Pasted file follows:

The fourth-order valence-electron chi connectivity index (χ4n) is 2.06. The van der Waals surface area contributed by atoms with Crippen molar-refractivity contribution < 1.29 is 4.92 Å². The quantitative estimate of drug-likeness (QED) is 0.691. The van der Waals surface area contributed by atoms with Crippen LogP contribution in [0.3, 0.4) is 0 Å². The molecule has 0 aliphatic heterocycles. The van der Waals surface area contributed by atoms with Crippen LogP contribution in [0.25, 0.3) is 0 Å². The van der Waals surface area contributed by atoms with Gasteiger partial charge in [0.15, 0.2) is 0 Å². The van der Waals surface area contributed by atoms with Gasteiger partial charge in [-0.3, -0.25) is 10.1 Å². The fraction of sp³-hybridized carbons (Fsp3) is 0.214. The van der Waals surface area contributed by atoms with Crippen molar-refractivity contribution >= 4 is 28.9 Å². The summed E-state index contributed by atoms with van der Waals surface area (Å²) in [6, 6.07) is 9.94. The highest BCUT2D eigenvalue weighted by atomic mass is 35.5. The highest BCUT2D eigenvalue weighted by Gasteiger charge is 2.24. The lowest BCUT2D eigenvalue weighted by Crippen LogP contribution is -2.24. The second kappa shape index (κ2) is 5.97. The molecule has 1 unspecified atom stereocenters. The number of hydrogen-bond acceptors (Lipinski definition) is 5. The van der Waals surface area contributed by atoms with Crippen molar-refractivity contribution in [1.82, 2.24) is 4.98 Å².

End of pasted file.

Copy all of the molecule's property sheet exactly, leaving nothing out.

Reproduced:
The fourth-order valence-electron chi connectivity index (χ4n) is 2.06. The van der Waals surface area contributed by atoms with Crippen molar-refractivity contribution < 1.29 is 4.92 Å². The quantitative estimate of drug-likeness (QED) is 0.691. The van der Waals surface area contributed by atoms with Crippen LogP contribution in [0.3, 0.4) is 0 Å². The molecule has 0 aliphatic heterocycles. The van der Waals surface area contributed by atoms with Crippen LogP contribution in [0.25, 0.3) is 0 Å². The van der Waals surface area contributed by atoms with Gasteiger partial charge in [0.15, 0.2) is 0 Å². The van der Waals surface area contributed by atoms with Gasteiger partial charge in [-0.3, -0.25) is 10.1 Å². The fraction of sp³-hybridized carbons (Fsp3) is 0.214. The van der Waals surface area contributed by atoms with Crippen molar-refractivity contribution >= 4 is 28.9 Å². The summed E-state index contributed by atoms with van der Waals surface area (Å²) in [6, 6.07) is 9.94. The highest BCUT2D eigenvalue weighted by atomic mass is 35.5. The highest BCUT2D eigenvalue weighted by Gasteiger charge is 2.24. The lowest BCUT2D eigenvalue weighted by Crippen LogP contribution is -2.24. The second kappa shape index (κ2) is 5.97. The molecule has 1 unspecified atom stereocenters. The number of hydrogen-bond acceptors (Lipinski definition) is 5. The van der Waals surface area contributed by atoms with Crippen molar-refractivity contribution in [1.82, 2.24) is 4.98 Å².